Guide to Harvesting Seasons in South Asia | TEA 102

by Tea in Spoons
First and Second Flush black tea, both tea leaves and liquor

When I started exploring tea-producing areas, one concept that perplexed me was why it mattered what time of the year a tea was picked. Since we’re at the end of the second harvesting season in some parts of the world, it seemed like a great time to do a quick dive into the topic to understand why.

Tea farming and production are areas I am still learning about to this day. Therefore, whenever I have the chance, I will taste multiple teas from the same producer or the same type of tea produced differently. Another factor that affects the final taste of the tea is when it is picked.

All tea is grown from Camellia Sinensis, an evergreen shrub/tree native to East Asia. As an evergreen, the plant maintains its leaves all year round and has more than one growing season. The tea plant is dormant over the winter months, so the most common picking seasons are spring, summer and fall (such as India, Nepal, and Sri Lanka), and occasionally winter in some countries (such as Taiwan). Depending on where in the world, the months and dates of the picking season will differ. Between harvests, the plants will be lightly pruned and trimmed and left to regenerate and rest.

Spring is when the new buds of the tea plant grow. Since the plant has had the whole winter to hibernate, the new leaves have the highest concentration of nutrients the plant needs to survive. As the seasons pass, the leaves grow larger and coarser as the plant uses the nutrients to support itself. Therefore, by autumn, the plant has used up most of its resources and the leaves have grown large and therefore there is less flavour when the leaves turned into tea. In countries like India, Nepal, and Sri Lanka, these picking seasons are called “flushes”. Below are the picking seasons for Darjeeling, India:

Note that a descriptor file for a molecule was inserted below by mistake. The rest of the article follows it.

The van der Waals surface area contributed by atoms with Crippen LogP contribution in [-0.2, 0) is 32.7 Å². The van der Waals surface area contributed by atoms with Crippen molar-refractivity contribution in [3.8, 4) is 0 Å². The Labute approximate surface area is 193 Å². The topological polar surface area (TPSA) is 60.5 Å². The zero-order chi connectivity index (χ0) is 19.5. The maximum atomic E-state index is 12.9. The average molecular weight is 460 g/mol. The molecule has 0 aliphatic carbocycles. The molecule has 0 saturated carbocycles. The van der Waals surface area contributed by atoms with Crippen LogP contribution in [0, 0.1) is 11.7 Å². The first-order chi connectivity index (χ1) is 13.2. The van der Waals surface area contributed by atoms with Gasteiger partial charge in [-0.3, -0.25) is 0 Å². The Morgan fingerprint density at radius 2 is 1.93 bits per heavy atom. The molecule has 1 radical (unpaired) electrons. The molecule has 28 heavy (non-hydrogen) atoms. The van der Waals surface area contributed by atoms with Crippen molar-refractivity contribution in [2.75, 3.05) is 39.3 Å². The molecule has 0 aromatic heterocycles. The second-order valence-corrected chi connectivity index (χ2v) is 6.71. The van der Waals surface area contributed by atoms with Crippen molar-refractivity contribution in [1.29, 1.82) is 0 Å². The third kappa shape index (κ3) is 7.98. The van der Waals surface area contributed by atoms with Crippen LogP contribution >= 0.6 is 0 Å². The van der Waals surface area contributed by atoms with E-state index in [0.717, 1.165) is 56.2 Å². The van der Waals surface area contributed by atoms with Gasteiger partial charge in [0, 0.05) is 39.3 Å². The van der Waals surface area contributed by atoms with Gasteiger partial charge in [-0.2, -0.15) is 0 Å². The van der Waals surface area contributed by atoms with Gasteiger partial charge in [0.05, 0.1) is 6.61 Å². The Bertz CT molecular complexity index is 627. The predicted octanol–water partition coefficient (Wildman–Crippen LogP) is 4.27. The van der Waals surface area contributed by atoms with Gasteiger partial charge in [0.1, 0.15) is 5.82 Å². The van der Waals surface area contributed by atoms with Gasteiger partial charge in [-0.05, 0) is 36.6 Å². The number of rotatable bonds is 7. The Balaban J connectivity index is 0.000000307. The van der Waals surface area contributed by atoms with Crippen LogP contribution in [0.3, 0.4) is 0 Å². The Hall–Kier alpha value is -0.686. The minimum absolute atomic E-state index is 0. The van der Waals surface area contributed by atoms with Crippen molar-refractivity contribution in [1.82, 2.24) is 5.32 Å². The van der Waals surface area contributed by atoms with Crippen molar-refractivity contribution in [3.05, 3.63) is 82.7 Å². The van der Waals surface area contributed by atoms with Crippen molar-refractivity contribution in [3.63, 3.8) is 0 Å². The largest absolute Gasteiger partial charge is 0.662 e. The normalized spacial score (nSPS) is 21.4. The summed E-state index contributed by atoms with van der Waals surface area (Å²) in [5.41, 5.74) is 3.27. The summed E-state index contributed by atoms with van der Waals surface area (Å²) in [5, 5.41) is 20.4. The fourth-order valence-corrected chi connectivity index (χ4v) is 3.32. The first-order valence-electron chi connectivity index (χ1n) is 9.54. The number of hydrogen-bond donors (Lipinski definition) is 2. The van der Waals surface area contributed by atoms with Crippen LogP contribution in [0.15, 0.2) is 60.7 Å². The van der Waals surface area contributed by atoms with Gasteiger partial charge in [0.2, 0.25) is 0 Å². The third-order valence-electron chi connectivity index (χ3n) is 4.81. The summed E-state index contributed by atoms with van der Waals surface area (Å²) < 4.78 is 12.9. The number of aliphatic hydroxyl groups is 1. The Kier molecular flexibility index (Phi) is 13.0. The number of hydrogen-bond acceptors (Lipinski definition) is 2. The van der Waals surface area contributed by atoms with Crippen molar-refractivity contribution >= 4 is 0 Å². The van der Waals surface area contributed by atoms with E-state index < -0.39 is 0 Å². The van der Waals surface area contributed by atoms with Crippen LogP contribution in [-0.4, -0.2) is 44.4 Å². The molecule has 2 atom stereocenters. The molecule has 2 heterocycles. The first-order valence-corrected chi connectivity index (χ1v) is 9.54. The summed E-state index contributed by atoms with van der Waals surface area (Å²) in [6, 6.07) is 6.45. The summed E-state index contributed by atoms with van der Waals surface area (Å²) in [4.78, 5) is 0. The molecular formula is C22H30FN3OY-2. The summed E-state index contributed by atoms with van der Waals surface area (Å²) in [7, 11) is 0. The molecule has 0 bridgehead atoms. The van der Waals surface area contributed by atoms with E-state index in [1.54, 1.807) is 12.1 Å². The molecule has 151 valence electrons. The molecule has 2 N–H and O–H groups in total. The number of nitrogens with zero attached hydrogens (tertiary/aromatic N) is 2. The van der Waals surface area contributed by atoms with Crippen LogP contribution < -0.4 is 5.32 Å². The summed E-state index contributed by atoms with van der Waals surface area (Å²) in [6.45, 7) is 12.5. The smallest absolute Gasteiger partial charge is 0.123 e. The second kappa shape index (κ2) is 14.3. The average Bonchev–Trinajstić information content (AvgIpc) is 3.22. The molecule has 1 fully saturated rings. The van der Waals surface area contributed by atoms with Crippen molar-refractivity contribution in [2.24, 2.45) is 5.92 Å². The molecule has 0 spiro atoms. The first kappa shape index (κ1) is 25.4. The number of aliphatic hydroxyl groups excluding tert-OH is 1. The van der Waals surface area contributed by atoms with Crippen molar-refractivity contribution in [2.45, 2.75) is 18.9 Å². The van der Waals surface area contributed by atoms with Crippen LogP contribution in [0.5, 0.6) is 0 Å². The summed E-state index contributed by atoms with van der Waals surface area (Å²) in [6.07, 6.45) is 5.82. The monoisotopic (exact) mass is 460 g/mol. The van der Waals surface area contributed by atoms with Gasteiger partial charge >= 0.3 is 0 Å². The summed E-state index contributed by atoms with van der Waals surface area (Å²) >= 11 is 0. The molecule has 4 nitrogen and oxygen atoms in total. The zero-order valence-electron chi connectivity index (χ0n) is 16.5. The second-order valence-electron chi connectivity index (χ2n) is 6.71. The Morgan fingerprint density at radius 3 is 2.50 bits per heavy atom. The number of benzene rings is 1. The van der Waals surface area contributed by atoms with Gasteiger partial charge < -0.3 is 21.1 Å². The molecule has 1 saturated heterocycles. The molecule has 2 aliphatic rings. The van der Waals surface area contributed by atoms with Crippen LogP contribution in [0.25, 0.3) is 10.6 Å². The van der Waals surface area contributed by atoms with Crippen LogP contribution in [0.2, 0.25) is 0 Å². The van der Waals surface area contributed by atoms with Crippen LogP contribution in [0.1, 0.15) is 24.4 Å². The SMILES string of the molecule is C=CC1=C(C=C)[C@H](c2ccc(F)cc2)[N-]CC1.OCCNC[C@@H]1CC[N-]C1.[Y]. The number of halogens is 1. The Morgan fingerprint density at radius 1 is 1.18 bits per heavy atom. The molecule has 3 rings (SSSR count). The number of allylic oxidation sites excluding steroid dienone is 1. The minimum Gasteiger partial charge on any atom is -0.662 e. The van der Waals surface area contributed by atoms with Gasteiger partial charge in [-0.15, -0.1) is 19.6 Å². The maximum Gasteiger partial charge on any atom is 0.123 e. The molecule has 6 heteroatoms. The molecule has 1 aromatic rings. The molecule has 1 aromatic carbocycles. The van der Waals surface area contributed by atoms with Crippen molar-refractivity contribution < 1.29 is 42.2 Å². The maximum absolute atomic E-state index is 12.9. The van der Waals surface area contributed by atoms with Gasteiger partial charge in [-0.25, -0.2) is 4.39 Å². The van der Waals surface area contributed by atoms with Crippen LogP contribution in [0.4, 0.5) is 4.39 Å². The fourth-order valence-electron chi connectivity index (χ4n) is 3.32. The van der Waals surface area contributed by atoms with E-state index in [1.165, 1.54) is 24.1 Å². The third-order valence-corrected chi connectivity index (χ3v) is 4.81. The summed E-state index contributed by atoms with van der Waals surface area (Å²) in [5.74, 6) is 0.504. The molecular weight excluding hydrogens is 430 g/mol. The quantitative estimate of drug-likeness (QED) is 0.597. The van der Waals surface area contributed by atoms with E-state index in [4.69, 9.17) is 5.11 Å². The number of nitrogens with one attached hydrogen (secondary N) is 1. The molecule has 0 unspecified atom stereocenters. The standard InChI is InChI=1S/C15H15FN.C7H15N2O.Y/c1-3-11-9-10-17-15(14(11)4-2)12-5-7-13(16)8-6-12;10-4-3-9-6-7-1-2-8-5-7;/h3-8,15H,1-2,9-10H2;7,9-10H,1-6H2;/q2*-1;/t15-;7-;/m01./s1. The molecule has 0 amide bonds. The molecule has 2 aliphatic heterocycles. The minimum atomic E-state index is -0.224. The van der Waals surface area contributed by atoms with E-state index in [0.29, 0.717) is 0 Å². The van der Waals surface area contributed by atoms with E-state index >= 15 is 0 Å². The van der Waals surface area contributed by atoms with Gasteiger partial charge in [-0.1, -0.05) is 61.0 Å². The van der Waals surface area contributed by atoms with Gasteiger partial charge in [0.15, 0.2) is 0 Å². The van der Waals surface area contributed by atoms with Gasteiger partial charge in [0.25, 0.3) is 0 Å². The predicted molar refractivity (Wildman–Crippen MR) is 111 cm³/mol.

Spoonful of First and Second Flush black teas
Top: First Flush | Bottom: Second Flush
  • First Flush starts in the springtime generally between mid to the end of March. The new shoots are picked, and it is seen as the most prized since the yield is the smallest. The flavour is grassy, and floral with hints of fruit.
  • The Second Flush is generally from the end of June to mid-July and has a higher yield volume. There is a pause (banjhi) after the harvest to allow the plants to regenerate. The flavour profile is less grassy than the First Flush and leans more nutty, woody, and fruity like muscatel grapes.
  • Finally, after the monsoon season, in October and November is the Autumn Flush, which is the final harvest of the year. The taste of the tea is more woody and malty.

I ended up doing a tasting of 2021 First and Second Flush from a single tea estate, Gopaldhara Tea Estate. The First Flush was picked on April 17th and the dry leaves were more green in colour with some silver buds. The liquor brewed into a pale yellow colour with a slightly grassy and floral flavour.

Whereas the Second Flush was picked on June 9, 2021, and the leaves were darker brown/black colour. The liquor was golden brown and was more woody and malty with some briskness at the end of the sip. I sadly was unable to get an Autumn Flush, but in my experience, they tend to be more malt in flavour.

Overall, I hope this breakdown of flushes was interesting to you! I highly suggest trying to get teas from the same area and compare the tastes for yourself to see the colour and taste profile! I am excited to bring everyone to other parts of the world in the future!


  • Kevin Gascoyne, Francois Marchand, Jasmin Desharnais, Hugo Americi’s
  • Jane Pettigrew’s World of Tea: Discovering Producing Regions and their Teas
  • Linda Gaylard’s The Tea Book: Experience the World s Finest Teas, Qualities, Infusions, Rituals, Recipes

The question of the post: Which flush would you taste?

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Tea in Spoons is where I share my love of teas through tea reviews, tea travel, tea tips, information, and more. New tea adventure every Thursday!